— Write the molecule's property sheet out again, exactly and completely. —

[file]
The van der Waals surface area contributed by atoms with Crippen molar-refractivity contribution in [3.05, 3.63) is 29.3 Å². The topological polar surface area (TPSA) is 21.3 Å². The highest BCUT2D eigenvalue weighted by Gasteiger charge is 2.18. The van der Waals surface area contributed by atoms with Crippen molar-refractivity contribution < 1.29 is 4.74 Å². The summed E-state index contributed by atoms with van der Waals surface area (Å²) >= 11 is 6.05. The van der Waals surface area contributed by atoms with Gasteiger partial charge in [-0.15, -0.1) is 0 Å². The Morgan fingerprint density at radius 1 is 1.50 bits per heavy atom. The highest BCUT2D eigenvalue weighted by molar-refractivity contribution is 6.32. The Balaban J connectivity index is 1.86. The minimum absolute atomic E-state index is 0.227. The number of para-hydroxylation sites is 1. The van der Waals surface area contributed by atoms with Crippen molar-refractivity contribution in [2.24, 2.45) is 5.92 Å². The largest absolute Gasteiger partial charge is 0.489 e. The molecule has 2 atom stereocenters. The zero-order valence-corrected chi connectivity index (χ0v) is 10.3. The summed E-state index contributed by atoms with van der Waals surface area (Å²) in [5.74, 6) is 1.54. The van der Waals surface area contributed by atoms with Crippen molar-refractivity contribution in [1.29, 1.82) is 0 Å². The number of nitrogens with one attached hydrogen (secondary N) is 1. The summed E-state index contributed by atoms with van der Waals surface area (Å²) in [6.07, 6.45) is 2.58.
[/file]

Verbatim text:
The van der Waals surface area contributed by atoms with Crippen molar-refractivity contribution in [3.05, 3.63) is 29.3 Å². The topological polar surface area (TPSA) is 21.3 Å². The highest BCUT2D eigenvalue weighted by Gasteiger charge is 2.18. The van der Waals surface area contributed by atoms with Crippen molar-refractivity contribution < 1.29 is 4.74 Å². The summed E-state index contributed by atoms with van der Waals surface area (Å²) >= 11 is 6.05. The van der Waals surface area contributed by atoms with Gasteiger partial charge in [-0.15, -0.1) is 0 Å². The Morgan fingerprint density at radius 1 is 1.50 bits per heavy atom. The highest BCUT2D eigenvalue weighted by molar-refractivity contribution is 6.32. The Balaban J connectivity index is 1.86. The minimum absolute atomic E-state index is 0.227. The number of para-hydroxylation sites is 1. The van der Waals surface area contributed by atoms with Crippen molar-refractivity contribution in [2.24, 2.45) is 5.92 Å². The largest absolute Gasteiger partial charge is 0.489 e. The molecule has 2 atom stereocenters. The zero-order valence-corrected chi connectivity index (χ0v) is 10.3. The summed E-state index contributed by atoms with van der Waals surface area (Å²) in [5.74, 6) is 1.54. The van der Waals surface area contributed by atoms with Crippen molar-refractivity contribution in [1.29, 1.82) is 0 Å². The number of nitrogens with one attached hydrogen (secondary N) is 1. The summed E-state index contributed by atoms with van der Waals surface area (Å²) in [6.07, 6.45) is 2.58.